That’s all for the mostly run-of-the-mill. At the end of April, I was running ahead of my listing pace for the last two years, and that is even considering that migration here has been somewhat late with a lot of rain and wind keeping birds south. My next big outing will be on May 17th when I plan on undertaking a Big Green Day. I have never done anything like that before, so it will be fun to see how many species I can rack up by bike and how high I can grow the list. Stay tuned!

Not at Home and Close to Home

My job frequently has me traveling to far flung corners of Indiana and occasionally other states. This past week put me in Oakland City, Indiana, otherwise known as home to the Patoka River National Wildlife Refuge. You know what I had to do.

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Patoka River NWR

I only had about an hour to kill before I got back on the road, but thanks to local advice from Facebook, I was able to hit a productive spot.

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Snakey Point Marsh

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Ducks

Most of my views were about like this (how many species of ducks in the photo above?), which leaves little of use photo-wise for this blog, but it did allow me to really flesh out my Gibson County list. Actually, I did a lot of birding paint-by-number in weird little rural counties that I would otherwise have few reasons to visit. Those of you eBirding since last summer know what I’m talking about.

Indiana Map

My Indiana Map

There they are in all of their light-orange-to-red glory. This has got to be some sort of clever trick by the Cornell folks to get people to eBird more. Give them a snappy color-coded map to fill in with all kinds of bird sightings. Driving through Owen County? Don’t forget to add the pigeons you saw at the gas station and the Red-tailed Hawks sitting on every other fencepost. I added probably 100 county ticks on my state map from my route from Fort Wayne (brightest red – 186 species) down to Evansville (opposite corner) and back. I can’t wait for the day when there’s no more gray left on this map.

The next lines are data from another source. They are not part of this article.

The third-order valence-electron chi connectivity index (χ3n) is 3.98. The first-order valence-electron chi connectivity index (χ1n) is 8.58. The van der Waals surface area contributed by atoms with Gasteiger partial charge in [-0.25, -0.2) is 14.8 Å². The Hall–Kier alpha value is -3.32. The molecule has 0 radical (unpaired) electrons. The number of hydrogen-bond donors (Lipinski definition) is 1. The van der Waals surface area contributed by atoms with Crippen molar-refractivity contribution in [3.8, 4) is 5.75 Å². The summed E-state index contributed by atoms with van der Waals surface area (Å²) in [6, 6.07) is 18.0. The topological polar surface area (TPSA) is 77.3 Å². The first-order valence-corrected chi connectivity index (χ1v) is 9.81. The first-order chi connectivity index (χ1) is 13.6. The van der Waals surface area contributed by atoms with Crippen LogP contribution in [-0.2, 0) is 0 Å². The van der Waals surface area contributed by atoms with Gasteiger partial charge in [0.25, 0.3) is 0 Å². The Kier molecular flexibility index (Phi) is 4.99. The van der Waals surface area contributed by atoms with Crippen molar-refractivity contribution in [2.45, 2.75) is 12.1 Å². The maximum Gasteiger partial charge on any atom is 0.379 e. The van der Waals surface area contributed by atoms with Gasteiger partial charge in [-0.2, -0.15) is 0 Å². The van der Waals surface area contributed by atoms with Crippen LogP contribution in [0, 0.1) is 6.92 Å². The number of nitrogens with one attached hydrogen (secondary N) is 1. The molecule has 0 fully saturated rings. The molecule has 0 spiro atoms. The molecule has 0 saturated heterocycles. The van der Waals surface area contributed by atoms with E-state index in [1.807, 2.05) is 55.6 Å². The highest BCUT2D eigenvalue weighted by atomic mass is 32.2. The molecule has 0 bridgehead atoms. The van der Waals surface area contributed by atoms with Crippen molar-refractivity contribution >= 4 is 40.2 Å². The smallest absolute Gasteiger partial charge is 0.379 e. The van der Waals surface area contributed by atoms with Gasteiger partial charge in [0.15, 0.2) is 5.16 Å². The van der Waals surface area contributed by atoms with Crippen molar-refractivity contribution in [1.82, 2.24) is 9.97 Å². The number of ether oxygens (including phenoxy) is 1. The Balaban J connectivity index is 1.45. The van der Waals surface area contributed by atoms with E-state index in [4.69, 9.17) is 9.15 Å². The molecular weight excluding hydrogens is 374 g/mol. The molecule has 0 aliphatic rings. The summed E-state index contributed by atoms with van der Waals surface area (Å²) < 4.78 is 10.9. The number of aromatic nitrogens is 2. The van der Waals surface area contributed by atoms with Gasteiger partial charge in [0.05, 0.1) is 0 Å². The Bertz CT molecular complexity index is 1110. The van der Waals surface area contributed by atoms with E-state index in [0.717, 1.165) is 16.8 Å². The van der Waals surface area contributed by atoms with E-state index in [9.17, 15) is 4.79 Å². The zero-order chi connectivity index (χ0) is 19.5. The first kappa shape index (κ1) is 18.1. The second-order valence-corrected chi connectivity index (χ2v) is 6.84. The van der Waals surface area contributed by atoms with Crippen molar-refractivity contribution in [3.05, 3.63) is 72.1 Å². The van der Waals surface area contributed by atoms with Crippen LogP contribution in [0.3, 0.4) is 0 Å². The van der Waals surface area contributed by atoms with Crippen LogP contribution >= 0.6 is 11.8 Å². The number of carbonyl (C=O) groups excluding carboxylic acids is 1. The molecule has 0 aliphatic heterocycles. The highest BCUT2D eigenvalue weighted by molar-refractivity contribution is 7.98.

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Bird ID Quiz

Closer to home, I had a couple of hours to get out of the house yesterday. As I was preparing my bike to ride out to Eagle Marsh, a trio of American Crows started raising hell in the spruce trees behind my house. I assumed they had found my resident Barred Owl, but I decided I would take a look to find out just in case it was something better. This was about as good of a look as I got until the dappled brown lump turned its head and showed me that it was actually a Great Horned Owl, which is yard bird #70! I was worried that Grosbeak Gardens would forever be stuck at 69 species, because it will only be my yard for a couple more weeks. I will give it a proper goodbye in the next post.

Invigorated (and having spent a not insignificant part of my birding time in the back yard), I ditched the bike plans and instead walked over to Foster Park for what will probably be one of its last times as my local patch. I hung out with the common folk, and it was nice.

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Brown Creeper

I don’t know if it’s me or the park, but I always have an incredible time with the Brown Creepers. I think I have said before that you can just about pet them at Foster Park if you want to. Here is a close-up of a Brown Creeper ear.

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American Robin

American Robins look and act cool. They hunt with ruthless and deadly efficiency. But they are really common and their movements constantly make you think that a less obvious migrant just landed on the ground over there. Oh well. This one did ferocious battle with an annelid (and won).

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Winter Wren

Ever since a storm a few summers ago blew down a bunch of trees by the river, Foster Park has been thick with Winter Wrens in the late winter and early spring. This fellow was irritated that I was walking through his space, but he provided me with the best look and photo of his kind that I have ever had.